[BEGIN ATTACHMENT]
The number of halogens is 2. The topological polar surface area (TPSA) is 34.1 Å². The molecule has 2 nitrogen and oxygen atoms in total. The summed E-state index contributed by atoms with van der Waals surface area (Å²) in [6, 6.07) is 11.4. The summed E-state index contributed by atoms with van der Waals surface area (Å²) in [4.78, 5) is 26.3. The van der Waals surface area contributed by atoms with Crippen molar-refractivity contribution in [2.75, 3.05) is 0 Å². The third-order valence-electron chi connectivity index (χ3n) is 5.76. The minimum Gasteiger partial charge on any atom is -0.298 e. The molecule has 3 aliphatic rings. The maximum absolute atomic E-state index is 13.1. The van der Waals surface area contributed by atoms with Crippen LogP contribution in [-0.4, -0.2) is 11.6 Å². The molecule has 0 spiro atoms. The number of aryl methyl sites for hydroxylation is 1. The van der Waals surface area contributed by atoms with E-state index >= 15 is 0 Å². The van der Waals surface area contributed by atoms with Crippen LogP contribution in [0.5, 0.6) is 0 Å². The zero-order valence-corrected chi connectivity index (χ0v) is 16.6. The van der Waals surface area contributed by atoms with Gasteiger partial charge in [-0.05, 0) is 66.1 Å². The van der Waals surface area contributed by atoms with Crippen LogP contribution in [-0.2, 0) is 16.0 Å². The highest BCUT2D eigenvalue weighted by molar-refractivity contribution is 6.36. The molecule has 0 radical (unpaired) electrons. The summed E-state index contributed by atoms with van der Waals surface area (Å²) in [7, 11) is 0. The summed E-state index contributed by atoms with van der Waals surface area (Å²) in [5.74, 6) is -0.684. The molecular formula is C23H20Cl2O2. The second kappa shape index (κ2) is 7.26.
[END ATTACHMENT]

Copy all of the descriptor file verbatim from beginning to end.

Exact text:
The number of halogens is 2. The topological polar surface area (TPSA) is 34.1 Å². The molecule has 2 nitrogen and oxygen atoms in total. The summed E-state index contributed by atoms with van der Waals surface area (Å²) in [6, 6.07) is 11.4. The summed E-state index contributed by atoms with van der Waals surface area (Å²) in [4.78, 5) is 26.3. The van der Waals surface area contributed by atoms with Crippen molar-refractivity contribution in [2.75, 3.05) is 0 Å². The third-order valence-electron chi connectivity index (χ3n) is 5.76. The minimum Gasteiger partial charge on any atom is -0.298 e. The molecule has 3 aliphatic rings. The maximum absolute atomic E-state index is 13.1. The van der Waals surface area contributed by atoms with Crippen LogP contribution in [-0.4, -0.2) is 11.6 Å². The molecule has 0 spiro atoms. The number of aryl methyl sites for hydroxylation is 1. The van der Waals surface area contributed by atoms with E-state index >= 15 is 0 Å². The van der Waals surface area contributed by atoms with Crippen LogP contribution in [0.5, 0.6) is 0 Å². The zero-order valence-corrected chi connectivity index (χ0v) is 16.6. The van der Waals surface area contributed by atoms with Gasteiger partial charge in [-0.05, 0) is 66.1 Å². The van der Waals surface area contributed by atoms with Crippen LogP contribution in [-0.2, 0) is 16.0 Å². The highest BCUT2D eigenvalue weighted by molar-refractivity contribution is 6.36. The molecule has 0 radical (unpaired) electrons. The summed E-state index contributed by atoms with van der Waals surface area (Å²) in [7, 11) is 0. The summed E-state index contributed by atoms with van der Waals surface area (Å²) in [5.74, 6) is -0.684. The molecular formula is C23H20Cl2O2. The second kappa shape index (κ2) is 7.26.